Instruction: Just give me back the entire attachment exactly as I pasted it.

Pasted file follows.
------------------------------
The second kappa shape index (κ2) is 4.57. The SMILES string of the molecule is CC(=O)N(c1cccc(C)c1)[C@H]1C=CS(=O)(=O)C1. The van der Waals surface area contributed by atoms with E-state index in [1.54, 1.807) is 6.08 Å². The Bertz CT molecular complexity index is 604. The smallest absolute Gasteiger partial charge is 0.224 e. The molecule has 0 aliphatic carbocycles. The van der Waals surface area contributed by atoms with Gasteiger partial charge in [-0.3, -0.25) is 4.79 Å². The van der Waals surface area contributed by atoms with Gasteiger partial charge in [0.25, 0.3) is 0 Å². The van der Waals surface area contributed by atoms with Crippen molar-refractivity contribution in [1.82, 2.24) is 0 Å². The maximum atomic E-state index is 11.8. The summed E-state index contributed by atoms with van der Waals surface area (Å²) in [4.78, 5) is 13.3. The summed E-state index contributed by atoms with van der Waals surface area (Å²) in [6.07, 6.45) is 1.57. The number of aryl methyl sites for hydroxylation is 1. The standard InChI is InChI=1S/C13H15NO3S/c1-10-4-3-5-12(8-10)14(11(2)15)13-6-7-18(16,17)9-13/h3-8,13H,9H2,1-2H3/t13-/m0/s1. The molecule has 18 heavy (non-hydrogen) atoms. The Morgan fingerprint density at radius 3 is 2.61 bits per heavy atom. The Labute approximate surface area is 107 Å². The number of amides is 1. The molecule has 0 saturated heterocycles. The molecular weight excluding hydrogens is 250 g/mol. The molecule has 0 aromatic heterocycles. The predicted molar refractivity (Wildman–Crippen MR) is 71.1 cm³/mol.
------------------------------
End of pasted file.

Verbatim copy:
The second kappa shape index (κ2) is 4.57. The SMILES string of the molecule is CC(=O)N(c1cccc(C)c1)[C@H]1C=CS(=O)(=O)C1. The van der Waals surface area contributed by atoms with E-state index in [1.54, 1.807) is 6.08 Å². The Bertz CT molecular complexity index is 604. The smallest absolute Gasteiger partial charge is 0.224 e. The molecule has 0 aliphatic carbocycles. The van der Waals surface area contributed by atoms with Gasteiger partial charge in [-0.3, -0.25) is 4.79 Å². The van der Waals surface area contributed by atoms with Gasteiger partial charge in [0.25, 0.3) is 0 Å². The van der Waals surface area contributed by atoms with Crippen molar-refractivity contribution in [1.82, 2.24) is 0 Å². The maximum atomic E-state index is 11.8. The summed E-state index contributed by atoms with van der Waals surface area (Å²) in [4.78, 5) is 13.3. The summed E-state index contributed by atoms with van der Waals surface area (Å²) in [6.07, 6.45) is 1.57. The number of aryl methyl sites for hydroxylation is 1. The standard InChI is InChI=1S/C13H15NO3S/c1-10-4-3-5-12(8-10)14(11(2)15)13-6-7-18(16,17)9-13/h3-8,13H,9H2,1-2H3/t13-/m0/s1. The molecule has 18 heavy (non-hydrogen) atoms. The Morgan fingerprint density at radius 3 is 2.61 bits per heavy atom. The Labute approximate surface area is 107 Å². The number of amides is 1. The molecule has 0 saturated heterocycles. The molecular weight excluding hydrogens is 250 g/mol. The molecule has 0 aromatic heterocycles. The predicted molar refractivity (Wildman–Crippen MR) is 71.1 cm³/mol.